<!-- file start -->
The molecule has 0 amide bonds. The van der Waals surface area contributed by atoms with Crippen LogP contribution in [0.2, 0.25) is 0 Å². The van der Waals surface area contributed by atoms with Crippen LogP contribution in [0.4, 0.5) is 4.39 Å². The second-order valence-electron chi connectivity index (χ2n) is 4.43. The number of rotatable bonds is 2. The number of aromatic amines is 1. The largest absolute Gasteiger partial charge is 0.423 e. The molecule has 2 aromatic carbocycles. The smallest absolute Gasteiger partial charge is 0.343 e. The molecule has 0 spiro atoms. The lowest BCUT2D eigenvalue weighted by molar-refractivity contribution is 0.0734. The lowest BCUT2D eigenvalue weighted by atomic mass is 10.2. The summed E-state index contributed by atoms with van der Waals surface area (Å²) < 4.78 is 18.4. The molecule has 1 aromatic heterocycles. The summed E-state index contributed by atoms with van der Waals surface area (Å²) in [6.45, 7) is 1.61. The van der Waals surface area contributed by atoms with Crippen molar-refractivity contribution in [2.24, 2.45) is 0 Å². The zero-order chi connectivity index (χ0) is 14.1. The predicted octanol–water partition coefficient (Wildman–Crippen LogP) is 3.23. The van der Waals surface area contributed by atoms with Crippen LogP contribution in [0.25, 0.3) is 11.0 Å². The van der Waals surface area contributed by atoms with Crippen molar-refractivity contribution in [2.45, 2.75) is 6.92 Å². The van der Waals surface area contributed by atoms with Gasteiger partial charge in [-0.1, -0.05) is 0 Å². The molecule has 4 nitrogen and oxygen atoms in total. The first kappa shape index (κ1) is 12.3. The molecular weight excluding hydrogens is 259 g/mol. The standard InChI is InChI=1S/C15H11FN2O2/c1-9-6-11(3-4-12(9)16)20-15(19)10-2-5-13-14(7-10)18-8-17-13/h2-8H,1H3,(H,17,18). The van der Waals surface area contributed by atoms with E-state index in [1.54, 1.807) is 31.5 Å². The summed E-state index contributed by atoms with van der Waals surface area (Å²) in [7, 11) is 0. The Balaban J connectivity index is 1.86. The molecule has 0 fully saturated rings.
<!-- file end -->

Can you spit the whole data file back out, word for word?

The molecule has 0 amide bonds. The van der Waals surface area contributed by atoms with Crippen LogP contribution in [0.2, 0.25) is 0 Å². The van der Waals surface area contributed by atoms with Crippen LogP contribution in [0.4, 0.5) is 4.39 Å². The second-order valence-electron chi connectivity index (χ2n) is 4.43. The number of rotatable bonds is 2. The number of aromatic amines is 1. The largest absolute Gasteiger partial charge is 0.423 e. The molecule has 2 aromatic carbocycles. The smallest absolute Gasteiger partial charge is 0.343 e. The molecule has 0 spiro atoms. The lowest BCUT2D eigenvalue weighted by molar-refractivity contribution is 0.0734. The lowest BCUT2D eigenvalue weighted by atomic mass is 10.2. The summed E-state index contributed by atoms with van der Waals surface area (Å²) < 4.78 is 18.4. The molecule has 1 aromatic heterocycles. The summed E-state index contributed by atoms with van der Waals surface area (Å²) in [6.45, 7) is 1.61. The van der Waals surface area contributed by atoms with Crippen molar-refractivity contribution in [2.24, 2.45) is 0 Å². The zero-order chi connectivity index (χ0) is 14.1. The predicted octanol–water partition coefficient (Wildman–Crippen LogP) is 3.23. The van der Waals surface area contributed by atoms with Crippen LogP contribution in [0.25, 0.3) is 11.0 Å². The van der Waals surface area contributed by atoms with Crippen molar-refractivity contribution in [2.45, 2.75) is 6.92 Å². The van der Waals surface area contributed by atoms with Gasteiger partial charge in [-0.1, -0.05) is 0 Å². The molecule has 4 nitrogen and oxygen atoms in total. The first kappa shape index (κ1) is 12.3. The molecular weight excluding hydrogens is 259 g/mol. The standard InChI is InChI=1S/C15H11FN2O2/c1-9-6-11(3-4-12(9)16)20-15(19)10-2-5-13-14(7-10)18-8-17-13/h2-8H,1H3,(H,17,18). The van der Waals surface area contributed by atoms with E-state index in [1.54, 1.807) is 31.5 Å². The summed E-state index contributed by atoms with van der Waals surface area (Å²) in [7, 11) is 0. The Balaban J connectivity index is 1.86. The molecule has 0 fully saturated rings.